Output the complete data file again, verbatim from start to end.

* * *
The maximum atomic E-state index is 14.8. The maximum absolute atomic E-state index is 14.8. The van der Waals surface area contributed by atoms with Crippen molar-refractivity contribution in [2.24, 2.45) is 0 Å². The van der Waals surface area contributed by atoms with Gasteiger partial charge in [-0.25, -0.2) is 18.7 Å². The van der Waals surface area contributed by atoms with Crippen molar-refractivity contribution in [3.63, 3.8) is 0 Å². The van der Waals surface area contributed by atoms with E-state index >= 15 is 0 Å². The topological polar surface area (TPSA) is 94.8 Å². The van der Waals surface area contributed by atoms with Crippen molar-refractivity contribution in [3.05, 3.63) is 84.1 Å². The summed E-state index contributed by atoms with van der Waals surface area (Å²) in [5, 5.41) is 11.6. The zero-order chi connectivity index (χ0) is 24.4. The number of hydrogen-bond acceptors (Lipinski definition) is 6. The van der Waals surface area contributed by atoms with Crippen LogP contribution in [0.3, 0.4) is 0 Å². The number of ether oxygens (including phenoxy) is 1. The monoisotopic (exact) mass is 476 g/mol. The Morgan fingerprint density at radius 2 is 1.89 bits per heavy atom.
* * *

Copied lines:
The maximum atomic E-state index is 14.8. The maximum absolute atomic E-state index is 14.8. The van der Waals surface area contributed by atoms with Crippen molar-refractivity contribution in [2.24, 2.45) is 0 Å². The van der Waals surface area contributed by atoms with Gasteiger partial charge in [-0.25, -0.2) is 18.7 Å². The van der Waals surface area contributed by atoms with Crippen molar-refractivity contribution in [3.63, 3.8) is 0 Å². The van der Waals surface area contributed by atoms with E-state index >= 15 is 0 Å². The topological polar surface area (TPSA) is 94.8 Å². The van der Waals surface area contributed by atoms with Crippen molar-refractivity contribution in [3.05, 3.63) is 84.1 Å². The summed E-state index contributed by atoms with van der Waals surface area (Å²) in [5, 5.41) is 11.6. The zero-order chi connectivity index (χ0) is 24.4. The number of hydrogen-bond acceptors (Lipinski definition) is 6. The van der Waals surface area contributed by atoms with Crippen LogP contribution in [0.3, 0.4) is 0 Å². The number of ether oxygens (including phenoxy) is 1. The monoisotopic (exact) mass is 476 g/mol. The Morgan fingerprint density at radius 2 is 1.89 bits per heavy atom.